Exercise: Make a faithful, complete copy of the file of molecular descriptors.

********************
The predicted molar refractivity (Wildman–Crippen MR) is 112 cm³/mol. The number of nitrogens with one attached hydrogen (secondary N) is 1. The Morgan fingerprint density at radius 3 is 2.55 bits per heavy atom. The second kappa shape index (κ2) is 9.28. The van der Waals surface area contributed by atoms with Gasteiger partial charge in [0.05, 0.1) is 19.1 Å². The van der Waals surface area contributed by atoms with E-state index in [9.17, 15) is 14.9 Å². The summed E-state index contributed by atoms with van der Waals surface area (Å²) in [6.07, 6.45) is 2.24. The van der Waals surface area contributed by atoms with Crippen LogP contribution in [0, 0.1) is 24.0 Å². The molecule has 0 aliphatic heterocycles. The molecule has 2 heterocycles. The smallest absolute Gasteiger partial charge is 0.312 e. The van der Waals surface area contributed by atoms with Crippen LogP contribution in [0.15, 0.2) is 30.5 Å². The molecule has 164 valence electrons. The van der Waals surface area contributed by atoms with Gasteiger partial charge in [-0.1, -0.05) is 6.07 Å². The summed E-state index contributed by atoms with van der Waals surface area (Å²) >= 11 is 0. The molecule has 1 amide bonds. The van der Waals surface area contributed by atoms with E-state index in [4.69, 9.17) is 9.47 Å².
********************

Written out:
The predicted molar refractivity (Wildman–Crippen MR) is 112 cm³/mol. The number of nitrogens with one attached hydrogen (secondary N) is 1. The Morgan fingerprint density at radius 3 is 2.55 bits per heavy atom. The second kappa shape index (κ2) is 9.28. The van der Waals surface area contributed by atoms with Gasteiger partial charge in [0.05, 0.1) is 19.1 Å². The van der Waals surface area contributed by atoms with E-state index in [9.17, 15) is 14.9 Å². The summed E-state index contributed by atoms with van der Waals surface area (Å²) in [6.07, 6.45) is 2.24. The van der Waals surface area contributed by atoms with Crippen LogP contribution in [0, 0.1) is 24.0 Å². The molecule has 0 aliphatic heterocycles. The molecule has 2 heterocycles. The smallest absolute Gasteiger partial charge is 0.312 e. The van der Waals surface area contributed by atoms with Crippen LogP contribution in [0.15, 0.2) is 30.5 Å². The molecule has 164 valence electrons. The van der Waals surface area contributed by atoms with Gasteiger partial charge in [-0.1, -0.05) is 6.07 Å². The summed E-state index contributed by atoms with van der Waals surface area (Å²) >= 11 is 0. The molecule has 1 amide bonds. The van der Waals surface area contributed by atoms with E-state index in [4.69, 9.17) is 9.47 Å².